Japanese Laundry and Dry Cleaning Services in Tokyo

Poste date: Monday, February 19, 2018

As apartments in the city are so small and hanging your washing outside is not an option in most cases, Tokyoites frequently use dry cleaners for a good deal of their laundry needs. Fortunately, there are many dry cleaning outlets in Tokyo and using their services can be very straightforward. They offer full services including home pick-up and drop-off, professional dry cleaning, laundry, ironing and alterations. Many also offer a shoe cleaning and repair service. You will find that some have a locker system whereby you can drop off and pick up from the store at any time day or night. There are a few that have an English website and offer customer support in English. Many also allow for monthly billing if you are a frequent customer.

One added service which you might find surprising is that some dry cleaners will even take your seasonal clothing, clean it, and keep it in storage until it is time to use it once again. This saves people having to keep bulky coats or quilts crammed in their valuable closet space through the summer. And this is done for a very reasonably low price.

English-Speaking Dry Cleaning Services

You might find it a little more difficult to find English-speaking dry cleaning services, but it’s not impossible. If you have very specific dry cleaning or laundry needs and would prefer an English speaking service, here are some links to websites that provide an English services in the Azabu-Juban/Hiroo area. As noted above, they all offer a full pick-up and drop off service and many with monthly billing arrangements. For most dry cleaners, the price of a typical business shirt (listed at the time this article was written) is listed just to give you a basis for comparison.

Comet Cleaners

Comet Cleaners
  • They offer pick-up and delivery services and can clean household items such as curtains, duvets, table cloths, etc. They also provide clothing alterations. The current price of a machine-pressed business shirt is 280 yen, tax included.
  • http://www.comet-cleaners.com/english/

Senya Cleaners

Nasu Cleaning

Non-English-speaking Dry Cleaners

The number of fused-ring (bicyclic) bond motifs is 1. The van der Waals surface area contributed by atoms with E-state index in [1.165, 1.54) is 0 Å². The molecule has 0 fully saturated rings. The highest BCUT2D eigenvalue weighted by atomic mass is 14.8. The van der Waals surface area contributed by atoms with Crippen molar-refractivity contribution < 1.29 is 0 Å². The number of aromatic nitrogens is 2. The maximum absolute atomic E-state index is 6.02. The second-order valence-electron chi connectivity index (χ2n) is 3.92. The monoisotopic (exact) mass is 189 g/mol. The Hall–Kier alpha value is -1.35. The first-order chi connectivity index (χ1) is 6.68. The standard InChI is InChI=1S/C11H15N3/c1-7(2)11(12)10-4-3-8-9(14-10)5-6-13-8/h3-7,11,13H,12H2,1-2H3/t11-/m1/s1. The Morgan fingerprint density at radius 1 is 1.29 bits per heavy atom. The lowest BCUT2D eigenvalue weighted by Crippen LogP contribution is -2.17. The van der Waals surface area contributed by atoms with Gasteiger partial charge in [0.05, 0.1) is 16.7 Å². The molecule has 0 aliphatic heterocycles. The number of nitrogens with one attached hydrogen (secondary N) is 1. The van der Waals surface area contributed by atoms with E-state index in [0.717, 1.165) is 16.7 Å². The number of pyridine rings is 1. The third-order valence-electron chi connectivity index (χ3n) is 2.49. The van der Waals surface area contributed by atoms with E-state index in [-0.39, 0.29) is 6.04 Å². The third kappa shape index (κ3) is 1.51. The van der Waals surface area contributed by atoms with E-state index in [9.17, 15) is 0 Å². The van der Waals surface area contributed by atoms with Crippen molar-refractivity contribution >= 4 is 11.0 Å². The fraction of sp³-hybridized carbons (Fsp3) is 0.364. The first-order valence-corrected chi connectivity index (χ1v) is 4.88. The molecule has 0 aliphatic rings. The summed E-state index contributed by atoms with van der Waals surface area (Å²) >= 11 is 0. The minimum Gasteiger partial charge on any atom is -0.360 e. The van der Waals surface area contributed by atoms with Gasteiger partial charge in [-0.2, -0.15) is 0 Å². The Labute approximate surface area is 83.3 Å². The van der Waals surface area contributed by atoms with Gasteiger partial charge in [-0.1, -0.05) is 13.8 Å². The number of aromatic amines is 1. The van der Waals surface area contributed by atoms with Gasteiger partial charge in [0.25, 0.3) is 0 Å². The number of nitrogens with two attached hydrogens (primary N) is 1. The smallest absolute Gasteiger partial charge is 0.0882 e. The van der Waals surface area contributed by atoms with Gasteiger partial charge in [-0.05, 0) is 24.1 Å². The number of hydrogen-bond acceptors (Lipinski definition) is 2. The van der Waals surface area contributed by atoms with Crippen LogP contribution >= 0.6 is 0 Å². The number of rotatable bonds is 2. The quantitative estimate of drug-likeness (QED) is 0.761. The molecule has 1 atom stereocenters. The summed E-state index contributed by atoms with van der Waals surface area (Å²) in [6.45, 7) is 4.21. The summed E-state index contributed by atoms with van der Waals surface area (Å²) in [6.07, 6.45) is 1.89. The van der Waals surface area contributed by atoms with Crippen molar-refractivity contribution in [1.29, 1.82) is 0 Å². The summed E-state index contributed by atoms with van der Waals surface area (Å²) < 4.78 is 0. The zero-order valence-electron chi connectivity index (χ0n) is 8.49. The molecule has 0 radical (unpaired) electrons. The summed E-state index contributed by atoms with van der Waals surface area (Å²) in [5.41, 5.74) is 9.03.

If for some reason your choice is limited to a Japanese dry cleaner with no English service, there is still no need to worry. Regardless of the language barrier, they will understand that you want your clothes handled with the utmost care and will deliver a very high standard. It is as simple as dropping your clothes off and if you do have any special requirements (like stain removal), you can always point this out to the service attendant using simple gestures. You don’t need to be able to speak much Japanese, but onegai shimasu (please) and arigato (thank you) never hurts!

Here are links to some nearby dry cleaners that don’t offer English services—feel free to use Google translate to see these websites in English. Speaking of ”arigatou,” I hope you’ll thank us for searching through these sites for the cost of an average business shirt!



  • They offer pick-up and delivery, and are a bit more expensive than the average with business shirts starting at 500 yen.
  • http://sensuisha.com/


  • If you are wondering who to trust with your designer clothes, then Takeshi Furuta, who operates a high-end boutique service in Azabu-Juban, of is your man. You will pay a high price, but will have the peace of mind to know that your Gucci coat is in good hands. According to Furuta, ”If you can put it next to a new product and see a difference, then it’s not professionally cleaned.”
  • http://www.rejouir.co.jp/


  • The Emperor’s dry cleaners, located right next to Hiroo station. The staff wears white gloves and is extremely careful. Basic business shirts start at 350 yen, with a steeper price for more royal treatment.
  • http://www.hakuyosha.co.jp/

Japanese Laundry Services: How to Best Cope at the Dry Cleaners

Japanese dry cleaners are likely very similar to those in your own country. However, as with all services in Japan, you can expect a very high level of customer service that likely surpasses what you are used to. They offer both dry cleaning for very delicate clothing, as well as laundry and ironing for your everyday clothes. That said, dry cleaners here are businesses like any other, and as such there are a few things to keep in mind when shopping around.

First, despite the expectations of good service, you should still remember to balance good prices with quality. Don’t be fooled by the super cheap offers of shirts for 100 yen, as this usually means lower quality cleaning for said shirts. Furthermore, such services will often make up for the low price by charging higher prices for suits and larger items.

Second, know that especially in Japan, long-term use of a given service is highly incentivized. If you are a loyal customer, some shops will offer discounts and rewards for your repeat use; the 10th item might be free, for example. Things like this give you plenty of reasons to stay with the same dry cleaner and form a good relationship with them—a process that sometimes (but not always, of course) requires using a bit of Japanese.

If so inclined, here are some useful phrases in Japanese to get you by at the dry cleaners:

Can I have this (these) done?


How much is this/how much are these?


Please remove the stain on the skirt/shirt.


When will it be ready?


Please don’t starch it too much.


Don’t fold it, please. TATAMANAI DE KUDASAI.

With the information and phrases you have now, you’ll be on your way to clean clothing - not to mention peace of mind - in no time. Good luck finding the dry cleaner that works for you.

If you’re looking for other English speaking services, check out our listings.
Perhaps while you wait for your dry cleaning, you can also order catering or delivery in English!

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